Choosing the right underlay for your wood floor

There are various different types of underlay, and your choice depends on the needs of your flooring project as well as your budget.

You’ll need to assess the environment where your floor is being laid and consider the following requirements:

Are you installing Underfloor Heating?

We suggest Heatflow Wood Underlay. This underlay has a low tog value, allowing heat to come through.

Do you require extra sound reduction?

Our recommendation is Technics 5 Underlay, which has 28dB sound insulation from its 5mm sponge rubber layer.

Do you need a moisture proof barrier?

Timbermate Excel Underlay and Blu All in One Underlay both incorporate a moisture barrier on their undersides.

In other circumstances, such as when fitting a fixed floor, underlay is not usually used. There are exceptions:

Wakol Slatted Underlay has many of the above general properties and can be fitted under a fixed floor. This is sometimes referred to as a liquid batten system.

Wakol TS 102 is a double stick underlay where adhesive is applied to both sides, commonly used when sound reduction is required under a parquet wood block floor.

View our entire range of underlay & floor protection products here.

Sound reduction and wood flooring

When buying your wood floor, sound reduction is an important factor to consider. Depending on the type of property you’re fitting a floor in, you might want to reduce the noise that you hear when walking around, or if you live above the ground floor in an apartment you might want to reduce the noise going into the floors below.

Sound reducing underlays available at the Natural Wood Floor Company

Sound reduction is achieved by using underlay. With the range of underlays that we supply, you can have between 17dB and 28dB sound reduction.

Our highest sound reducing underlay is Technics 5 Underlay, which has a 5mm sponge rubber layer giving it 28dB sound insulation.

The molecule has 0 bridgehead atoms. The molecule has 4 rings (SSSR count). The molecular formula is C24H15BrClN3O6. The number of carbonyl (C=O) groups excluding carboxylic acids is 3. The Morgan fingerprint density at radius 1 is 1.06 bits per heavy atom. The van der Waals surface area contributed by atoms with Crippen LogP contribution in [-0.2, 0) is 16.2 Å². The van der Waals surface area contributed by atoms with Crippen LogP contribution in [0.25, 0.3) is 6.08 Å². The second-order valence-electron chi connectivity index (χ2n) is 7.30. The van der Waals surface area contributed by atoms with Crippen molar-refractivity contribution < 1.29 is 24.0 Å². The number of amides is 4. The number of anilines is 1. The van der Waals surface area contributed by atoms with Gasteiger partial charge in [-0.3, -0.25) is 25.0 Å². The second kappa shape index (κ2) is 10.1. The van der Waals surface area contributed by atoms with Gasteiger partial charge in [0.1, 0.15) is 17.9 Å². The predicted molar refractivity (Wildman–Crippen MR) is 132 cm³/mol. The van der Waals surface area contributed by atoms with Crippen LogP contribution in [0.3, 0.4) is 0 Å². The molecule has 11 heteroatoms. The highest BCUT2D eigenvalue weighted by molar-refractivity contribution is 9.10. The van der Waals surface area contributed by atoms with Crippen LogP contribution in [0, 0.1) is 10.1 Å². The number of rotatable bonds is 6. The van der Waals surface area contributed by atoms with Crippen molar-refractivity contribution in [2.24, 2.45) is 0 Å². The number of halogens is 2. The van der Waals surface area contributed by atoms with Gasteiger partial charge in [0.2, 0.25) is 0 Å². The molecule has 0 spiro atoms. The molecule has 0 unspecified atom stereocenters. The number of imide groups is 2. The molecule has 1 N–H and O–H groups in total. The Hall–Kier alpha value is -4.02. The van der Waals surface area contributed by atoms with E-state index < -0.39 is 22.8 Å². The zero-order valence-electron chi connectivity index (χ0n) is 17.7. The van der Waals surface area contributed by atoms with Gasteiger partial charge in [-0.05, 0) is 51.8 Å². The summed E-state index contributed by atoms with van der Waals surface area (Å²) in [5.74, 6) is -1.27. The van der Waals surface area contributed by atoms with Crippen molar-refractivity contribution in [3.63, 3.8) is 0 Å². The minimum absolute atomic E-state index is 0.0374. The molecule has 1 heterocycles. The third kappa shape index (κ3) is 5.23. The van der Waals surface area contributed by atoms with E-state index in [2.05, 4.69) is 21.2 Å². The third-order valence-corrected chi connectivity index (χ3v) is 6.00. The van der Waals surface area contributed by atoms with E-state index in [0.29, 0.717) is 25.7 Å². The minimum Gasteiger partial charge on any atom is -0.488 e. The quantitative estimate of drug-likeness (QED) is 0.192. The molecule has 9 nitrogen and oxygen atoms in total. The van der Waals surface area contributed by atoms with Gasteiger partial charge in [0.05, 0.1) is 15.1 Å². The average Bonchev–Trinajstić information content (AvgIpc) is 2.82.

What are flooring grades?

Grading is a way of separating different qualities of timber from each other. These differences may arise from natural differences between, for example, different parts of a tree. Or there may be different manufacturing processes that produce different grades.

Using Oak, our primarily available species, here is a rundown of the grades available:

Oak Flooring Grades

Premier GradePremier Grade Engineered Oak

Premier grade is also known as Prime, Select, or A B grade. It is the highest grade of flooring that we provide. Premier grade is considered a cleaner, more contemporary look with minimal knots and variations. Premier grade Oak will usually cost more than other flooring grades.





Natural GradeNatural Grade Engineered Oak

Natural grade flooring will have larger and more frequent knot content than Premier, and allows for some colour variation, mineral streaking, and a more variable grain pattern. Because of this, it has more character than Premier and looks less uniform.





Millrun GradeMillrun Grade Engineered Oak

Millrun is a mixed grade with qualities from both Natural and Premier grades and is primarily used for factory finished products.






Looking for a particular grade?

The above detailed grades of flooring all share the same structural quality and our floors of any grade are made to last. Have a look at our Oak floors in our Flooring section.

Note that the above pictures are all just examples. All floors are different and there is always variation within each grade.

What are Floor Moulding Trims?

Floor Moulding Trims are used to complete the finish of your floor. The type of moulding trim used depends on the structures they are used with, such as other flooring surfaces, fireplaces, doorways, stair cases, steps, or fitted structures such as wardrobes and cupboards.

Mouldings are generally available in Oak, Merbau, or Walnut.

The different types of Floor Moulding Trims

The type of Moulding Trim used will depend on the features it is used with:

L-Sections are used where a wooden floor meets a structure such as a fireplace hearth, or against patio doors.

A Stair Nose moulding is used to provide a neat finish on the edge of a wooden floor, transitioning down to a staircase or step. It may also be used when cladding a staircase or step. These are also available in 15mm or 20mm thicknesses or as Bull Noses.